And then halfway through the tour, we posted up in Muscle Shoals, Alabama, at this absolutely unreal studio called The Nutthouse, and we tracked our next LP with a dude named Ben Tanner. It was such a special week, man.
Otherwise, it’s going good. Status quo for us, which means we’ll probably spend much of the year on tour. Hopefully, we’ll catch a few breaks and some bigger bands will take us out on tour with them. But we’ll just keep at it, regardless. The new record probably won’t come until early next year, because, yeah, I am moving south. Chapel Hill here I come! And I’m getting married in the fall, so it’s gonna be a heck of a year for me.
But nothing will change on the band front. It’ll just be a longer bus ride to practice.
What can you share about the new record? How’s it sounding to your ears?
Man. Holy shit. I mean, it’s really different for us.
Just the process itself was a whole new experience. Our first LP was just me in a studio with others coming and going. Our second was similar, but spread out over six months. Mike and Scott recording sax. Six weeks later, Mike and Geoff doing guitars. A month after, Mike and Catherine cutting vocals.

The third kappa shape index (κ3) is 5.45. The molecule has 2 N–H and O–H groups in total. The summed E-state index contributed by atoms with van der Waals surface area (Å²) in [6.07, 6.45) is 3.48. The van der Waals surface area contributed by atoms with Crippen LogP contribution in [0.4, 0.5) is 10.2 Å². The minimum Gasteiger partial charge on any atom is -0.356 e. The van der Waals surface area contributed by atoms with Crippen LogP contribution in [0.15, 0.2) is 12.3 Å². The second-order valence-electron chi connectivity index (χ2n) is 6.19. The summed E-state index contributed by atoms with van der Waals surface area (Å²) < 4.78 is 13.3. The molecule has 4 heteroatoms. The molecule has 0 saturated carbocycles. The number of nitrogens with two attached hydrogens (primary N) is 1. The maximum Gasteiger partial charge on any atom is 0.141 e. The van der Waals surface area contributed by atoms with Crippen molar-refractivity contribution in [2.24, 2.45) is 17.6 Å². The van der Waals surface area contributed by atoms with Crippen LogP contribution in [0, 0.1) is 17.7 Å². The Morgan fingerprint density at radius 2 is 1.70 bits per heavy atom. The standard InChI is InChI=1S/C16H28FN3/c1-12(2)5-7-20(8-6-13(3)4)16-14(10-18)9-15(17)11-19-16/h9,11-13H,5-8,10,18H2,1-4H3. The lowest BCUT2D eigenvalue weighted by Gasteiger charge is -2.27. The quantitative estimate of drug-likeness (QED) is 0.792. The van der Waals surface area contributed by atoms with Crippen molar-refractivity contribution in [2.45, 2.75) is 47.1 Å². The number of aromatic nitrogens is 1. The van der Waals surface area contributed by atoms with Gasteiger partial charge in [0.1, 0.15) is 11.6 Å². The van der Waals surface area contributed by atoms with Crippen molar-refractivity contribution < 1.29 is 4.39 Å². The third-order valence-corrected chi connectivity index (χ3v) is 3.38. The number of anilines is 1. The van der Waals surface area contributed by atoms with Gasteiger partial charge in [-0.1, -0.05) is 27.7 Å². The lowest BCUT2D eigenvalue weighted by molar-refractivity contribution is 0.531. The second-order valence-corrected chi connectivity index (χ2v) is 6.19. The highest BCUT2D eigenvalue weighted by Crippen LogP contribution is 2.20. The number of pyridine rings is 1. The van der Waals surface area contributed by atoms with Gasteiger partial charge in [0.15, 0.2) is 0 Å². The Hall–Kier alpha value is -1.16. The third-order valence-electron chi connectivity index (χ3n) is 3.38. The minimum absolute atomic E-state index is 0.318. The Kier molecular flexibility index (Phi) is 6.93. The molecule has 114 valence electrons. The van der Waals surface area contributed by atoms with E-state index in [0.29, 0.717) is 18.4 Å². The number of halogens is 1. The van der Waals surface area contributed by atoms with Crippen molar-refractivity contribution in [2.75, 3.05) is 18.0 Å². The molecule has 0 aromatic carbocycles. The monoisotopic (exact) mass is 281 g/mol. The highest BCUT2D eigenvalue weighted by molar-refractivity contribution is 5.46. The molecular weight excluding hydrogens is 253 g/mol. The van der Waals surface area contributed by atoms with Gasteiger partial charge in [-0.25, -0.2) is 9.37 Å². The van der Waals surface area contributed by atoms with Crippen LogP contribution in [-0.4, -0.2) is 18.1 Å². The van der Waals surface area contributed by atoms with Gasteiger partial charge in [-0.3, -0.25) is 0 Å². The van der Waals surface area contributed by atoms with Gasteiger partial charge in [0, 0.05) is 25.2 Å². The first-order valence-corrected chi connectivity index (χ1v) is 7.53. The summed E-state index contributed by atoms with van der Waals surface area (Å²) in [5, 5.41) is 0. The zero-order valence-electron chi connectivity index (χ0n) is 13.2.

This experience was the first time that we were all together in a studio day-in, day-out, kicking out twelve-hour days and really just collaborating as a unit. It’s produced some tripped out results. I mean, one tune sounds like PM Dawn meets Led Zeppelin. Another is a fucking Captain and Tennille song. And everything in between.
There are strong Iron Maiden influences and a lot of doo wop vibes in there. We’ve always been all over the map sonically but it’s magnified because we were all in the same room at the same time, cranking on the same ideas and developing the same concepts together. When you have six people coming from six very different places, you tend to end up with some wild shit.